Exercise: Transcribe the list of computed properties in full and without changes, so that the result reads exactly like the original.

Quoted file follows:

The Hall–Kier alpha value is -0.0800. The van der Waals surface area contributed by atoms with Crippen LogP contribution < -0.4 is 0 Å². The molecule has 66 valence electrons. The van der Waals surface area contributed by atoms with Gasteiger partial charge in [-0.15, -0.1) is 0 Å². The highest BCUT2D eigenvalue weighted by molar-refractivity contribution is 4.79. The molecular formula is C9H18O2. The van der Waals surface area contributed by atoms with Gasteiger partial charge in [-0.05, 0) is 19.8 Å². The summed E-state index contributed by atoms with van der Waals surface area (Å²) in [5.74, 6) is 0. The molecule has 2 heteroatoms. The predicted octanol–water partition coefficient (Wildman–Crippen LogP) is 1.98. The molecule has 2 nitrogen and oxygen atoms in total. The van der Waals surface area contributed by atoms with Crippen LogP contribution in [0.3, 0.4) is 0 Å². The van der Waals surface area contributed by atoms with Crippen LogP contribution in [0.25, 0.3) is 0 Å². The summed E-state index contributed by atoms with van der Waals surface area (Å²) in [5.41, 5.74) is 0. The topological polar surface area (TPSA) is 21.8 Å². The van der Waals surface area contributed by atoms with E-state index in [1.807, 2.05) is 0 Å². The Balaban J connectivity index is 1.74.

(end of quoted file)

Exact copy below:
The Hall–Kier alpha value is -0.0800. The van der Waals surface area contributed by atoms with Crippen LogP contribution < -0.4 is 0 Å². The molecule has 66 valence electrons. The van der Waals surface area contributed by atoms with Gasteiger partial charge in [-0.15, -0.1) is 0 Å². The highest BCUT2D eigenvalue weighted by molar-refractivity contribution is 4.79. The molecular formula is C9H18O2. The van der Waals surface area contributed by atoms with Gasteiger partial charge in [-0.05, 0) is 19.8 Å². The summed E-state index contributed by atoms with van der Waals surface area (Å²) in [5.74, 6) is 0. The molecule has 2 heteroatoms. The predicted octanol–water partition coefficient (Wildman–Crippen LogP) is 1.98. The molecule has 2 nitrogen and oxygen atoms in total. The van der Waals surface area contributed by atoms with Crippen LogP contribution in [0.3, 0.4) is 0 Å². The van der Waals surface area contributed by atoms with Crippen LogP contribution in [0.25, 0.3) is 0 Å². The summed E-state index contributed by atoms with van der Waals surface area (Å²) in [5.41, 5.74) is 0. The topological polar surface area (TPSA) is 21.8 Å². The van der Waals surface area contributed by atoms with E-state index in [1.807, 2.05) is 0 Å². The Balaban J connectivity index is 1.74.